University of Virginia Returns 5.8% in 2019, Misses Benchmark

But endowment’s $9.6 billion portfolio outperforms over five, 10, and 20 years.

The University of Virginia endowment’s portfolio returned 5.8% for the fiscal year ended June 30, falling short of its benchmark portfolio’s 7.9% return, and down from last year’s 11.4% return. The returns raised the endowment’s total asset value to $9.6 billion from $9.5 billion a year ago.

Despite underperforming for the year, the endowment has outperformed both its benchmark portfolio and the Wilshire Trust Universe Comparison Service (TUCS) All Master Trust Universe over the long term.

For the five-, 10-, and 20-year periods ending June 30, Virginia’s long-term pool portfolio earned annualized returns of 7.0%, 11.0%, and 10.3%, respectively. This is compared with its benchmark portfolio’s 6.0%, 9.2%, and 5.9% returns, respectively, over the same time periods. The Wilshire TUCS All Master Trust Universe median in comparison showed returns of 5.8%, 9.1%, and 6.2%, respectively. The long-term pool’s passive policy portfolio benchmark is comprised of 60% equity, 10% real assets, and 30% fixed income.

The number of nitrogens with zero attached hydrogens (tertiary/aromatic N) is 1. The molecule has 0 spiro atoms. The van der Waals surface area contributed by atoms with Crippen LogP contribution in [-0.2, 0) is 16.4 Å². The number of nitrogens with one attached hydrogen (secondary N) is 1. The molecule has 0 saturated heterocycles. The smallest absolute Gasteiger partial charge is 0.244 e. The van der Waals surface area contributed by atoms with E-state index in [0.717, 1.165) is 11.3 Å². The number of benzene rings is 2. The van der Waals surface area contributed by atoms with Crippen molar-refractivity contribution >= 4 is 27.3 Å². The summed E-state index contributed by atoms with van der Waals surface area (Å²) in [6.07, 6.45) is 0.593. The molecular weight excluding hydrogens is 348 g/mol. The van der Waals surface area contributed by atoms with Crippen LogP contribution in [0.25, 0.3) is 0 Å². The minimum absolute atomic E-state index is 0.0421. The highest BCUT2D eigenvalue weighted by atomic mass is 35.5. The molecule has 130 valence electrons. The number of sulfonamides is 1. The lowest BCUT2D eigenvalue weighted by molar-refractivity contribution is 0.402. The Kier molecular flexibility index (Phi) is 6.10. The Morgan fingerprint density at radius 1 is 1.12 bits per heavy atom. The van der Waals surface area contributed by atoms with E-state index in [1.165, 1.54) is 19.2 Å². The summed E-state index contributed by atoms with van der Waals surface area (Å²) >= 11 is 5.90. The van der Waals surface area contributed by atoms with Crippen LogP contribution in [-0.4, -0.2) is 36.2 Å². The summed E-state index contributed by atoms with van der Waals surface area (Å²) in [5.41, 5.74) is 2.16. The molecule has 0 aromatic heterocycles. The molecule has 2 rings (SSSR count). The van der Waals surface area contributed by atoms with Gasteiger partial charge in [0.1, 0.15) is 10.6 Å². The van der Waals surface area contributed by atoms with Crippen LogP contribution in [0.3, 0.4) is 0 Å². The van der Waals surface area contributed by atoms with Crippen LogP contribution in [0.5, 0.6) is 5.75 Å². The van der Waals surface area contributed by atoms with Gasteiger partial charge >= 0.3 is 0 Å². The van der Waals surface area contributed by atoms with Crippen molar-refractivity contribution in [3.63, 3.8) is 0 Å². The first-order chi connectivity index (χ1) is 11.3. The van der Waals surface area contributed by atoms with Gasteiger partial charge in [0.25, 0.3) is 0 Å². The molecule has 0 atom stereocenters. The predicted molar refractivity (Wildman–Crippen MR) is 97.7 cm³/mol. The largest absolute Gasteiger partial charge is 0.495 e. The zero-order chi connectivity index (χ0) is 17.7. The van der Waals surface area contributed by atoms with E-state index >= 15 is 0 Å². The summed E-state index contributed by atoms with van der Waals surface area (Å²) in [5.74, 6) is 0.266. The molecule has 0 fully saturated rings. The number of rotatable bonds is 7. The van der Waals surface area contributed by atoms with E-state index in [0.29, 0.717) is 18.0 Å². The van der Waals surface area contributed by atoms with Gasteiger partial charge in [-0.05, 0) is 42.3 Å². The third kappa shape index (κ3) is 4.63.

“After several years of below-average levels of market volatility, fiscal year 2019 was characterized by the return of volatility to equity markets,” Robert Durden, CEO and CIO of the University of Virginia Investment Management Co. (UVIMCO), said in the endowment’s annual report. “Although we anticipate the market environment will remain challenging, we will continue to follow our long-term investment philosophy and consistent investment process.”

It was the first full year the portfolio was managed by Durden, who joined UVIMCO in April 2018.

“During my first year as CEO/CIO, my primary priority was to review our existing investment policy and process,” said Durden. “As part of this effort, our team dedicated time to reviewing the risk tolerance of the university. We also conducted a deep-dive review of the long-term pool and re-underwrote our strategic asset allocation and liquidity framework, which will guide future decisions about the construction of our long-term portfolio.”

Private equity was by far the top performing asset class for the portfolio during the year returning 21.9%, followed by fixed income and public equity, which returned 6.6% and 6.1%, respectively. Real estate returned 5.1%, cash and currency returned 2.1%, and marketable alternatives and credit returned 1.4%. Resources was the worst performing asset class for the portfolio, losing 10.5% for the year.

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Virginia Will Lower Assumed Rate of Return for Its Retirement Fund

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